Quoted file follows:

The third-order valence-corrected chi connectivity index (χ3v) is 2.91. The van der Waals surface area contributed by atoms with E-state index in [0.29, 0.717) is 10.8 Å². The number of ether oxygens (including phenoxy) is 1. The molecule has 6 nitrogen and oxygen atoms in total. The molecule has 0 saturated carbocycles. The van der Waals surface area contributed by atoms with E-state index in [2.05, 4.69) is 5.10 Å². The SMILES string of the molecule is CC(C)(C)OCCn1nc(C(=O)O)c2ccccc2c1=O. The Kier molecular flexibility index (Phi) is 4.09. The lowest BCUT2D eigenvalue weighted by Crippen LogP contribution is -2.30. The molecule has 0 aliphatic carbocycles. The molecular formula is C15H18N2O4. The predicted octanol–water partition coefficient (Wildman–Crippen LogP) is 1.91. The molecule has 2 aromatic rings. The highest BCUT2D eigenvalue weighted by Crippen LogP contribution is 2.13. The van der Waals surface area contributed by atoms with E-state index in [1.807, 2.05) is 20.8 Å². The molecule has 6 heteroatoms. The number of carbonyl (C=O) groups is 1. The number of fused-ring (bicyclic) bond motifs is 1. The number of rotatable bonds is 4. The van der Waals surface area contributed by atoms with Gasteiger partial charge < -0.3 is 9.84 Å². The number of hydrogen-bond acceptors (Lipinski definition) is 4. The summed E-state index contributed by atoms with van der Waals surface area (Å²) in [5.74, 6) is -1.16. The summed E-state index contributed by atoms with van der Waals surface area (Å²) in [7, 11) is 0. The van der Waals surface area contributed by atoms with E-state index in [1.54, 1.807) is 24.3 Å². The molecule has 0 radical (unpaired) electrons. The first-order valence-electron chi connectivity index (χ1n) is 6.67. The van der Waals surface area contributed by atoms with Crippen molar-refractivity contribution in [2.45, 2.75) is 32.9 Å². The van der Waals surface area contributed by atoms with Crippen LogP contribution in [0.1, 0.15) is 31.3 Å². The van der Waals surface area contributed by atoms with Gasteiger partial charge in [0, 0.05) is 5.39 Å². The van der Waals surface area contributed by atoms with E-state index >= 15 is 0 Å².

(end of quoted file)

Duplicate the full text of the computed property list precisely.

The third-order valence-corrected chi connectivity index (χ3v) is 2.91. The van der Waals surface area contributed by atoms with E-state index in [0.29, 0.717) is 10.8 Å². The number of ether oxygens (including phenoxy) is 1. The molecule has 6 nitrogen and oxygen atoms in total. The molecule has 0 saturated carbocycles. The van der Waals surface area contributed by atoms with E-state index in [2.05, 4.69) is 5.10 Å². The SMILES string of the molecule is CC(C)(C)OCCn1nc(C(=O)O)c2ccccc2c1=O. The Kier molecular flexibility index (Phi) is 4.09. The lowest BCUT2D eigenvalue weighted by Crippen LogP contribution is -2.30. The molecule has 0 aliphatic carbocycles. The molecular formula is C15H18N2O4. The predicted octanol–water partition coefficient (Wildman–Crippen LogP) is 1.91. The molecule has 2 aromatic rings. The highest BCUT2D eigenvalue weighted by Crippen LogP contribution is 2.13. The van der Waals surface area contributed by atoms with E-state index in [1.807, 2.05) is 20.8 Å². The molecule has 6 heteroatoms. The number of carbonyl (C=O) groups is 1. The number of fused-ring (bicyclic) bond motifs is 1. The number of rotatable bonds is 4. The van der Waals surface area contributed by atoms with Gasteiger partial charge < -0.3 is 9.84 Å². The number of hydrogen-bond acceptors (Lipinski definition) is 4. The summed E-state index contributed by atoms with van der Waals surface area (Å²) in [5.74, 6) is -1.16. The summed E-state index contributed by atoms with van der Waals surface area (Å²) in [7, 11) is 0. The van der Waals surface area contributed by atoms with E-state index in [1.54, 1.807) is 24.3 Å². The molecule has 0 radical (unpaired) electrons. The first-order valence-electron chi connectivity index (χ1n) is 6.67. The van der Waals surface area contributed by atoms with Crippen molar-refractivity contribution in [2.45, 2.75) is 32.9 Å². The van der Waals surface area contributed by atoms with Crippen LogP contribution in [0.1, 0.15) is 31.3 Å². The van der Waals surface area contributed by atoms with Gasteiger partial charge in [0, 0.05) is 5.39 Å². The van der Waals surface area contributed by atoms with E-state index >= 15 is 0 Å².